Storage groups to grow in Sydney, Melbourne

America's storagenetworking.org is to expand its user groups into Sydney and Melbourne following a visit to Sydney this week.

America's storagenetworking.org is to expand its user groups into Sydney and Melbourne following a visit to Sydney this week.

The non-profit association, setup by the University of California, San Diego, has almost 40 storage networking user groups (SNUGs) around the world. The groups are designed to be educational, based on peer discussion, as well as vendor neutral.

The first SNUG in Australia, based in Brisbane, has already been vocal about demanding better integration and pricing from storage vendors.

This week, storagenetworking.org assistant director Allen Springer flew to Sydney to promote the association and find co-founders for Sydney and Melbourne SNUGs.

While the new groups were still "in their infancy stage", Springer said he had found a few people interested in founding SNUGs.

The Sydney SNUG is the closest of the two to its first meeting.

"It looks like we're going to have our first meeting sometime at the end of November.

"I think we have the numbers on our mailing list to suggest that if we do hold a meeting we'll have decent attendance," he said.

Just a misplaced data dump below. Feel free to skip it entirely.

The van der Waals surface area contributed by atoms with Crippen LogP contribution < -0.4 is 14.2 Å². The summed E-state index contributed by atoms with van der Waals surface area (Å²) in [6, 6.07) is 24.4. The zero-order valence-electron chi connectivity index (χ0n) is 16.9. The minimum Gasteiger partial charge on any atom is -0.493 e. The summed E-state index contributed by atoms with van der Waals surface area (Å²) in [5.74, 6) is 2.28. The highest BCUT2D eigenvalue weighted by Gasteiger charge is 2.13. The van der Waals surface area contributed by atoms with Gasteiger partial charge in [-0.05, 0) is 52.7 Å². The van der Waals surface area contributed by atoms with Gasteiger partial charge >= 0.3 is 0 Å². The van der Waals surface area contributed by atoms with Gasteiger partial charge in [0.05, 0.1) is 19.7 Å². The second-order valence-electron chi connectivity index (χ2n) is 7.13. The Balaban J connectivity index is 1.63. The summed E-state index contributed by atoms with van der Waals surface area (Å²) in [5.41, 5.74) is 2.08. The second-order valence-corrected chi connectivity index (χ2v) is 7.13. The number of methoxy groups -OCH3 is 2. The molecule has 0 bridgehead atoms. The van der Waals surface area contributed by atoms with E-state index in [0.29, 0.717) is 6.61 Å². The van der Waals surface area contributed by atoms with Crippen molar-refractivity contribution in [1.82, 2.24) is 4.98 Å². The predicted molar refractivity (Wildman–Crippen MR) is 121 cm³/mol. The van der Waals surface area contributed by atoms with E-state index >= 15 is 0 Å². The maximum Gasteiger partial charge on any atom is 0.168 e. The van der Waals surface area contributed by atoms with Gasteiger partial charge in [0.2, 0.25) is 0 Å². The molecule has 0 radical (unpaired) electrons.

SNUGs were generally designed to create "smarter storage administrators", said Springer.

One of the current issues discussed by SNUGs in the US was regulatory requirements of storing data.

"You have sort of a tension between 'keep all information forever', versus 'keep everything as little as possible'," said Springer.

"And that has a lot to do with regulations. And if you ignore regulations, how much information do you really need to keep from the past 20 years? Medical records? Yeah sure. Financial? Probably. But your standard company, do they need to hold onto their e-mails forever? And these things are going to be worked out probably through the courts.

"Pharmaceutical companies have to [keep their records], for example, pretty much from the development of the first protein all the way to final product, final drug, for as long as the drug is on the market. That could cover a very large span.

"Medical records, you're looking at maybe 100 years for the life of a person.

"So that's the tension that's playing out. Storage per disk is relatively cheap right now, but capacity is growing and increasing. It's going to have to balance out, you won't be able to keep everything forever."